Archive for October 2010

Do you nurture your network like a good garden?

Nurturing your network can be similar to tending your garden. In a garden different trees, plants and shrubs require differing amounts of attention to enable them to grow and thrive. It's the same with your network. Some relationships need very little maintenance, some require much more at the start and others need constant attention.

Many people, though, think of networking as being all about connecting with as many people as possible. This approach leaves you very little time to build the right relationships. Your garden would soon be over-run with weeds if you neglected that personal care and attention. At this time of year some extra attention is required to ensure the health of your garden for the Winter and in preparation for Spring. In his column in the Financial Times on Saturday Mike Southon offered some advice on networking including some "radical pruning of the people in our on-line networks".

The article is worth a read and as Mike wrote, "Any network is all about quality rather than quantity, the depth rather than the breadth of your connections."

Good Networking!

Dave Clarke

An offline networking lesson from Linkedin

Many business people are comfortable with Linkedin. The online tools seem based around the way networking has always worked offline. Used well the Linkedin tools add value to your offline networking.

In a peer to peer boardroom session recently we were discussing how someone could get in front of good prospects for a new high value consulting service. One of the difficulties this person had was helping his network identify referral opportunities. We got the person to identify some real companies he could work with. We then searched linkedin for contacts in those companies. Linkedin showed those in our existing networks who were connected to these 'prospects'. The action the person took away from the boardroom was to try and get introductions to these prospects via his network. Linkedin makes that whole process very open & simple.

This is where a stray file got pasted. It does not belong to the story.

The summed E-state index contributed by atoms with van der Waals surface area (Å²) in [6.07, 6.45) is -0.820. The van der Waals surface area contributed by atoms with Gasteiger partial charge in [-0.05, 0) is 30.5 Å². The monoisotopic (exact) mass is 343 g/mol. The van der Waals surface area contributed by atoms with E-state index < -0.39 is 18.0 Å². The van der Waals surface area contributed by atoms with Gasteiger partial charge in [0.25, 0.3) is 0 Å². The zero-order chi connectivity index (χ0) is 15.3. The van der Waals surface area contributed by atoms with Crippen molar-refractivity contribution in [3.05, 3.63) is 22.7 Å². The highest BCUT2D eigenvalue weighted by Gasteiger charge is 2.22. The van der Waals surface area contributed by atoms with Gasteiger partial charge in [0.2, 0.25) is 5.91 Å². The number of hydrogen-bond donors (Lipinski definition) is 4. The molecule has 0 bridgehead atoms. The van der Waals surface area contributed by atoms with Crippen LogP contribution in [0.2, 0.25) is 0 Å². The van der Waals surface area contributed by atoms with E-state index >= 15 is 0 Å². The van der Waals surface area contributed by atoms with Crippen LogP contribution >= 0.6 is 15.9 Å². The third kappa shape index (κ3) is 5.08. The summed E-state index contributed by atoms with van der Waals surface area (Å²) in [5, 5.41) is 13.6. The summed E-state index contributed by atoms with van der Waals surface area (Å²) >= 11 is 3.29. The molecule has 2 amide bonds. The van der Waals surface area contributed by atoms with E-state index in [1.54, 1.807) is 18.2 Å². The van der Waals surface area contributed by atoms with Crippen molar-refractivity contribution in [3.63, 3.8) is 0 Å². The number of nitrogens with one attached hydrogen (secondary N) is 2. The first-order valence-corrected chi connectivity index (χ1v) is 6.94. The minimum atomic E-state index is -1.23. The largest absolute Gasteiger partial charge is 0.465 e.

It can be very difficult offline to know who our network knows. One way to help is to identify the the actual companies you want to work with. Then tell your network who they are, how you help and why you want to be introduced.

Once you are in a trusted relationship it is well worth setting aside regular one to one time where you explore each others connections and the opportunies within.

Good Networking!

Dave Clarke

Who are the best introducers?

I was running the NRG Bath lunch yesterday. Small group but really great people. In the morning I ran a session for the group members where we were helping each other work out who their best introducers were. They knew their target market but found it difficult, like most people, to work out who else knew that market.